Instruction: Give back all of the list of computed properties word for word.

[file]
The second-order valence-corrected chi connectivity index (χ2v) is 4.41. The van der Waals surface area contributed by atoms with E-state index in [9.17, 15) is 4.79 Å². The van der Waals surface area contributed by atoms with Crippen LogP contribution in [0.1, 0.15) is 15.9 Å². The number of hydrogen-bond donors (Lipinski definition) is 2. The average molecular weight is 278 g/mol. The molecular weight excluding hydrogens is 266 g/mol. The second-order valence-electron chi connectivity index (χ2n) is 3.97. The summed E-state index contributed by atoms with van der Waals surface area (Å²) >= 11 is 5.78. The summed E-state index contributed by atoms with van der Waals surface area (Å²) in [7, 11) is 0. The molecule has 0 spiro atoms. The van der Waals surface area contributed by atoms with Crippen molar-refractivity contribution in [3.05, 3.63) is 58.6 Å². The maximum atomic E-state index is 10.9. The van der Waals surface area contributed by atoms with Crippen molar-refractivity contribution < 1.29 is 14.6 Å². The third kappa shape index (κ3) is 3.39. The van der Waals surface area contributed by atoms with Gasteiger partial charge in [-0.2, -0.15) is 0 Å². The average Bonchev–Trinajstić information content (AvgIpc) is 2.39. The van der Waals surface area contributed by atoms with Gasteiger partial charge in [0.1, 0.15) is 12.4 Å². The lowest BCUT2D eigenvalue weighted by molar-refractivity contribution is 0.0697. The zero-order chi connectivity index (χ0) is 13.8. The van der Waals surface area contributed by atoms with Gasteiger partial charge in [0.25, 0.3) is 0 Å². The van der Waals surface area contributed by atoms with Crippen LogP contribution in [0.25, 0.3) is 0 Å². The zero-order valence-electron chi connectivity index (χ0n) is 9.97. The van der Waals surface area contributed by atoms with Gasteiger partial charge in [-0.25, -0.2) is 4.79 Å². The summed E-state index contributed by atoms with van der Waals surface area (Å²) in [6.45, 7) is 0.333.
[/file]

The second-order valence-corrected chi connectivity index (χ2v) is 4.41. The van der Waals surface area contributed by atoms with E-state index in [9.17, 15) is 4.79 Å². The van der Waals surface area contributed by atoms with Crippen LogP contribution in [0.1, 0.15) is 15.9 Å². The number of hydrogen-bond donors (Lipinski definition) is 2. The average molecular weight is 278 g/mol. The molecular weight excluding hydrogens is 266 g/mol. The second-order valence-electron chi connectivity index (χ2n) is 3.97. The summed E-state index contributed by atoms with van der Waals surface area (Å²) >= 11 is 5.78. The summed E-state index contributed by atoms with van der Waals surface area (Å²) in [7, 11) is 0. The molecule has 0 spiro atoms. The van der Waals surface area contributed by atoms with Crippen molar-refractivity contribution in [3.05, 3.63) is 58.6 Å². The maximum atomic E-state index is 10.9. The van der Waals surface area contributed by atoms with Crippen molar-refractivity contribution < 1.29 is 14.6 Å². The third kappa shape index (κ3) is 3.39. The van der Waals surface area contributed by atoms with Gasteiger partial charge in [-0.2, -0.15) is 0 Å². The average Bonchev–Trinajstić information content (AvgIpc) is 2.39. The van der Waals surface area contributed by atoms with Gasteiger partial charge in [0.1, 0.15) is 12.4 Å². The lowest BCUT2D eigenvalue weighted by molar-refractivity contribution is 0.0697. The zero-order chi connectivity index (χ0) is 13.8. The van der Waals surface area contributed by atoms with Gasteiger partial charge in [0.25, 0.3) is 0 Å². The van der Waals surface area contributed by atoms with Crippen LogP contribution in [0.25, 0.3) is 0 Å². The zero-order valence-electron chi connectivity index (χ0n) is 9.97. The van der Waals surface area contributed by atoms with Gasteiger partial charge in [-0.25, -0.2) is 4.79 Å². The summed E-state index contributed by atoms with van der Waals surface area (Å²) in [6.45, 7) is 0.333.